Saturday, 6 October 2012

STOP the demolition of Cranmer Court!

My previous article about the demolition of Cranmer Court was written in haste - and with a degree of shock - as I heard the news that demolition had begun: 
It was with a sense of rising dismay and anger that I read this mornings article by Lorraine North in The Press:
I now join others in saying this work should STOP NOW -
STOP  -  STOP  -  STOP
! ! ! ! ! ! ! !

What on earth is wrong with the people who are making these decisions?  What on earth are they thinking about?  In its fenced off and enclosed state it has stood as a danger to no one, nor an impediment to any but CERA and demolition crews.


And what do the people of Christchurch actually want for their future?  The relative costing of repair and restoration for Cranmer Court has been estimated at between $30 to 40 million.  Unfortunately, prior to the start of demolition sufficient funding had not been found, but this is no reason to suppose that it may not be found in the future.  

Comparative costs of new buildings should be kept in mind.  Here are two examples of new building projects:

Firstly, here is the new New World supermarket in Opawa which cost $20 million.  Here it is:

We are very glad to have this excellent supermarket back in business, but it cannot be claimed that the building is a thing of beauty or ever likely to be part of our cultural heritage.

Secondly, here are details of a building for Amherst Properties Ltd, which has now been given the go-ahead:
An earlier Press article gives more detail.  Click through on the link below and you can see an image of what it is expected to look like:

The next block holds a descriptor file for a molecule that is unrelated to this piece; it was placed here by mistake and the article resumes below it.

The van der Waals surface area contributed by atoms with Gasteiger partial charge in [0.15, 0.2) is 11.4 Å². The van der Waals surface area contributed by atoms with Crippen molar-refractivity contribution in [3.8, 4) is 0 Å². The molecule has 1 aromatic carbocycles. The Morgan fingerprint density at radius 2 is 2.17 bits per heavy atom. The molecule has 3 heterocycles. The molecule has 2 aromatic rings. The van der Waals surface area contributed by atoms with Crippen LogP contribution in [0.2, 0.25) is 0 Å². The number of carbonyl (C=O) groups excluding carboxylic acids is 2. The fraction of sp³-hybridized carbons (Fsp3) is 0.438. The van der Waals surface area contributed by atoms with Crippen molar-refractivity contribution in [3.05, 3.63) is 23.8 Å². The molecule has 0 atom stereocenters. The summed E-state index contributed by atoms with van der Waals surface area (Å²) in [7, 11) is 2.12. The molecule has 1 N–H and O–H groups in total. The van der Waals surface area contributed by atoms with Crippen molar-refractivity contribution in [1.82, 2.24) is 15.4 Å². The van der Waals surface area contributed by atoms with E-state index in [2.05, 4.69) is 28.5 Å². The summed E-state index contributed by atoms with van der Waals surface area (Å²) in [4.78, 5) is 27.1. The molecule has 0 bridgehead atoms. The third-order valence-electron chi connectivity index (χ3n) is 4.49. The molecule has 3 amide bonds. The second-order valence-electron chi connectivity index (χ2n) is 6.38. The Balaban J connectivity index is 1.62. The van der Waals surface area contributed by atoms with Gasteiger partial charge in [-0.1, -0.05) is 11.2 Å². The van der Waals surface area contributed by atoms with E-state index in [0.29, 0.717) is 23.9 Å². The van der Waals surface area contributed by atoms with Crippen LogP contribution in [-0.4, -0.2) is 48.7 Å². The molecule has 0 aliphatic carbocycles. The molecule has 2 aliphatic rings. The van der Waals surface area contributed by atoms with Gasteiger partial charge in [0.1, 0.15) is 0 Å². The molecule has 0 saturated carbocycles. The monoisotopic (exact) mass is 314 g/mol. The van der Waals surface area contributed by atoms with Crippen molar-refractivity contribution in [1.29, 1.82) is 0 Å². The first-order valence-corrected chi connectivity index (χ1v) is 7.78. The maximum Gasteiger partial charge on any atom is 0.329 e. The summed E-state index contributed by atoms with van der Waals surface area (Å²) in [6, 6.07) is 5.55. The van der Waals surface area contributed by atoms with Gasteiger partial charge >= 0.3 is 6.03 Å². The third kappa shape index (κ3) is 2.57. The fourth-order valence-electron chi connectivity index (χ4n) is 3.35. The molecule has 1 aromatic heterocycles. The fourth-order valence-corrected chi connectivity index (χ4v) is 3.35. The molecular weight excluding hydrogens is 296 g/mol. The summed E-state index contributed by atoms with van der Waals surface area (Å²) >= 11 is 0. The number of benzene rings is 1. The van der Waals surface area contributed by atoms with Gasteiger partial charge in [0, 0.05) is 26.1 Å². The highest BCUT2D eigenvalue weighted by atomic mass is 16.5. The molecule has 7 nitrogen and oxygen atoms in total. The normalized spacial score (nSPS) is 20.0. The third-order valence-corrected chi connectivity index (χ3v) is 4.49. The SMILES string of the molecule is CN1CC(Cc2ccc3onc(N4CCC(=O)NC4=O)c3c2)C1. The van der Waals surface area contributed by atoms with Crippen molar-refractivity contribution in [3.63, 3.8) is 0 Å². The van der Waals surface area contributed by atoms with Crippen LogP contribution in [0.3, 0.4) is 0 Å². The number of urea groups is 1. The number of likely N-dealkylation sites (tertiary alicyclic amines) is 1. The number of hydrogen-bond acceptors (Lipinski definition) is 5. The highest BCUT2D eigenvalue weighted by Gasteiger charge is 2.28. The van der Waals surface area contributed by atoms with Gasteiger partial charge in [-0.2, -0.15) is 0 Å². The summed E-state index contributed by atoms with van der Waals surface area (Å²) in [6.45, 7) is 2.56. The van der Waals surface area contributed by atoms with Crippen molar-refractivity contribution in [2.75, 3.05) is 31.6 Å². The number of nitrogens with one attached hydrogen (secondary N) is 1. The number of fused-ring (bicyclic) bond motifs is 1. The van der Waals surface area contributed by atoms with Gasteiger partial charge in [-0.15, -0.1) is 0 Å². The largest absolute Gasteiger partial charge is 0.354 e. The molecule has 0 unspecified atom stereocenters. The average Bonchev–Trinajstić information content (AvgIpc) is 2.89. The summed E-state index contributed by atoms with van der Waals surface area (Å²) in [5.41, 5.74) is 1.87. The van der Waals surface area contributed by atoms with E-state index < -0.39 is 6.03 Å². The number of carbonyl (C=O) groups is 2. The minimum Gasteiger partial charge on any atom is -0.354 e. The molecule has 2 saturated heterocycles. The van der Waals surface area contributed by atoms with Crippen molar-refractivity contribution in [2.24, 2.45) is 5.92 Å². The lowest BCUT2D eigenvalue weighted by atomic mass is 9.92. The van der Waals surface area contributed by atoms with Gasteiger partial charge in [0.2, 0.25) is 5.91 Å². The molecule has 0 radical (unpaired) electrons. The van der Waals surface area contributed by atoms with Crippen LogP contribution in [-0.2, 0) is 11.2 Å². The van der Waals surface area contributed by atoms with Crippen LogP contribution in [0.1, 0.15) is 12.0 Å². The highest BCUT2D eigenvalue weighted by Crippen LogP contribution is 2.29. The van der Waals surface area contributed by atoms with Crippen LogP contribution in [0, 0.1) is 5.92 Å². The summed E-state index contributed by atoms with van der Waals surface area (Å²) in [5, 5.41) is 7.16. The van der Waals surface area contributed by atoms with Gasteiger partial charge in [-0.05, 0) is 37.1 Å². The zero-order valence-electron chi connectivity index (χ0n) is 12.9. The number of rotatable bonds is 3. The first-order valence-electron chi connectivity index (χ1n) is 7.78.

For reasons best known to themselves, the editors of The Press have published rather more information in the print version of the paper which I have here in front of me.  That article discloses that the building is expected to cost $20 million.  Amherst managing director is quoted as saying that:
the proposed building had been designed to a high standard ... and represents "an interesting, fresh approach to building within the cultural precinct".
I'm sure I wish them well in their venture, but...

When I look at the appearance of that building and contrast it with this beautiful old stone fa├žade of Cranmer Court the addition of one and the loss of the other fills me with grey dismay and deep foreboding.  


Approval for the development has been given by the Joint Management Board, otherwise referred to as JMB, which is comprised of representatives of the Canterbury Earthquake Recover Authority (CERA), the Christchurch City Council, and Ngai Tahu.  Their authority comes from regulations set up by the Christchurch Development Unit (CCDU) which is part of  CERA.

If this is the sort of prioritising of cultural values held the JMB I fear for the city's future.  

I have always had strong reservations about the CCDU's blueprint for the city's redevelopment which I see as isolationist both in its initial presentation as a fait-accompli, which allows for no opposing dialogue with landholders, residents or the wider community, and in its much-trumpeted green frame, which looks to me like a barrier to its connection with the wider community rather than an embrace of it.  I fear that the new centre of the city may end up being like a heart transplant in danger of being rejected by the body it is meant to keep alive, or of taxing that body beyond its capabilities.  These are delicate, yet absolutely vital matters that have not been properly worked through. 

Political authority structures operating in Christchurch at present represent a tangled departure from democratic processes for no good reason that I have been able to discover.  I expect to write more on this subject in the future. 

Meanwhile, I sincerely hope that a degree of intelligence may yet prevail in relation to Cranmer Court and the senseless the destruction of its structure and the irreplaceable heritage building materials it contains be called to a halt.  Demolition is scheduled to run for at least two more months and there is yet time to save what is left.

Later news items:

Later note:
It's gone now - just another empty section.  Here is a video of the destruction:


You can find my other articles about the Earthquake aftermath via the link below:

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